Lesson Plan : Jamestown

Teacher Name:
 Grade 5
 Social Studies

 Jamestown and Colonization
 Early American Colonization, Pilgrims, John Smith and Pocahontas We will discuss England's motivation to begin a permanent colony in the New World. As a class, we will try to imagine what it was like to be one of the first colonists, and analyze the causes of its successes and its failure. We will learn about the following historical figures: John Smith, Pocahontas, John Rolfe, and the Powhatan tribe.
 1) Students will understand the geography of the Jamestown area and how that affected the lifestyle and rate of survival of the first colonists. 2) Students will understand the class difference in England at the time and the motivation for the Pilgrims and others ("strangers") joining them to Jamestown. 3) Students will be able to discuss the main reasons for death including diseases and their causes. 4) Students will learn about the relationships between the colonists and the Native Americans. 5) Students will be able to discuss the factors that helped Jamestown survive (John Smith, tenuous peace with Native Americans, Pocahontas)
 1) Students will keep an organized binder with all of the work completed for this lesson. 2) Students will take a quiz made up on open-ended questions, a vocabulary section, and a map exercise. 3) Students will actively participate in class discussion and will answer oral questions in class. 4) Students will be able to paraphrase what happened in Jamestown to a partner.
 Outlines made by teacher, overhead projector, TV, and video
 Prompt question and warm-up exercise: Draw a web diagram of what the class already knows about Jamestown. Have students close eyes, and paint a picture for them the struggle to first come to America, and second settling, living in fear of Native Americans, and working hard to survive.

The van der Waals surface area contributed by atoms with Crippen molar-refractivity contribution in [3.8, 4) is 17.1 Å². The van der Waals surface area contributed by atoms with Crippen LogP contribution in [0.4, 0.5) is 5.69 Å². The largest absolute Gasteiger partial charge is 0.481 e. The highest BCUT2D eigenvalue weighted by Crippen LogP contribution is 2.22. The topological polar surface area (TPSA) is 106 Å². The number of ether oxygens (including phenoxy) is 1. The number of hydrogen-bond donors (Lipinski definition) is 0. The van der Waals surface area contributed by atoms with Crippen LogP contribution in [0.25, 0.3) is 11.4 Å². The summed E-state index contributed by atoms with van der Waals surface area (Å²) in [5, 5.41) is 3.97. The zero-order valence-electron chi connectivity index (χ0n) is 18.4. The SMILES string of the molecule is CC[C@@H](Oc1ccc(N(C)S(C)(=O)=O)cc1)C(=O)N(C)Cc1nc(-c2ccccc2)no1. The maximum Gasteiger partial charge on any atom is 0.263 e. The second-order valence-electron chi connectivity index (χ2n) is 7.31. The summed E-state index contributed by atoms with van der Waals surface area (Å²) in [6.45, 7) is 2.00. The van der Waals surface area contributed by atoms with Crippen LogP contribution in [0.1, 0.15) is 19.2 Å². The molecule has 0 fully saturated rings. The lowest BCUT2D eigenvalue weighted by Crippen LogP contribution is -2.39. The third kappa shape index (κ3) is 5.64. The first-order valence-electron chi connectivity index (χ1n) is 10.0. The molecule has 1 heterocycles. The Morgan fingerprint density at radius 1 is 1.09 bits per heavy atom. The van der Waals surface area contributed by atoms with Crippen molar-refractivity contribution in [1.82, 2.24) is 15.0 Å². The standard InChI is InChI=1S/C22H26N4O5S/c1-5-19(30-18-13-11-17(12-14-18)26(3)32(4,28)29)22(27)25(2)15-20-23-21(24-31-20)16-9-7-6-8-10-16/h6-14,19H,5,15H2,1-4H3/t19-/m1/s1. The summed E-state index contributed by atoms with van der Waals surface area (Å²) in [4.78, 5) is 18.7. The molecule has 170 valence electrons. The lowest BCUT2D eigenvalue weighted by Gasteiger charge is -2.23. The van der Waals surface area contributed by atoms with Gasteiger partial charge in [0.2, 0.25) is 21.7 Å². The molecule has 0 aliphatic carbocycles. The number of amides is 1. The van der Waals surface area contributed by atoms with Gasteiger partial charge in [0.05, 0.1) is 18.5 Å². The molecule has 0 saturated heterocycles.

1) Teacher will present information in narrative form (after having read the section from Joy Hakim's book.) As she talks, she will fill out an outline on the overhead. Students will follow along on their own outlines.
 1) Students will make another mind map of what they have learned about Jamestown with partners. Class will discuss. 2) The students will also tell the lesson as if a story to a partner. 3) Class will practice a skit for the next couple of days. 4) Students will also watch a video on Jamestown.
 1) For those with auditory processing disorder, the overhead provides a visual. Class mind maps will help them also gain the content material. 2) For the concrete thinkers, the teacher modleing how to fill out an outlien will guide them through their own work. 3) For those that learn by doing, skit practice would help. 4) For those that have auditory process deficits, the video will help enrich and cement the information learned. 5) For those that are dyslexic, the modeling of what to write and where to write it helps them accomplish the task. 6) This entire lesson is designed so that children do not have to read a text book (my students cannot read). They will listen, see, and do. As far as the skit, those that are seriously impaired, will get fewer lines, and will practice at home with an adult. Reading the same lines over and over helps with their reading.
Checking For Understanding:
 Quiz with open-ended questions, vocabulary section, and a map exercise.
 1)Performance of the skit to the neighboring class. 2) Teacher checks binder for work (mind maps, outline, map exercises).
 1) From the quizzes, I can tell if the students have learned anything. 2) Through doing the skit, I will be able to determine if the students are "getting" the sequence of events or not. 3) From their work, I could determine how much the students can handle independently. I could assess whether or not it is time to take away the overhead outlines, and have them try to take notes as I talk, but keep it very structured.
Teacher Reflections:

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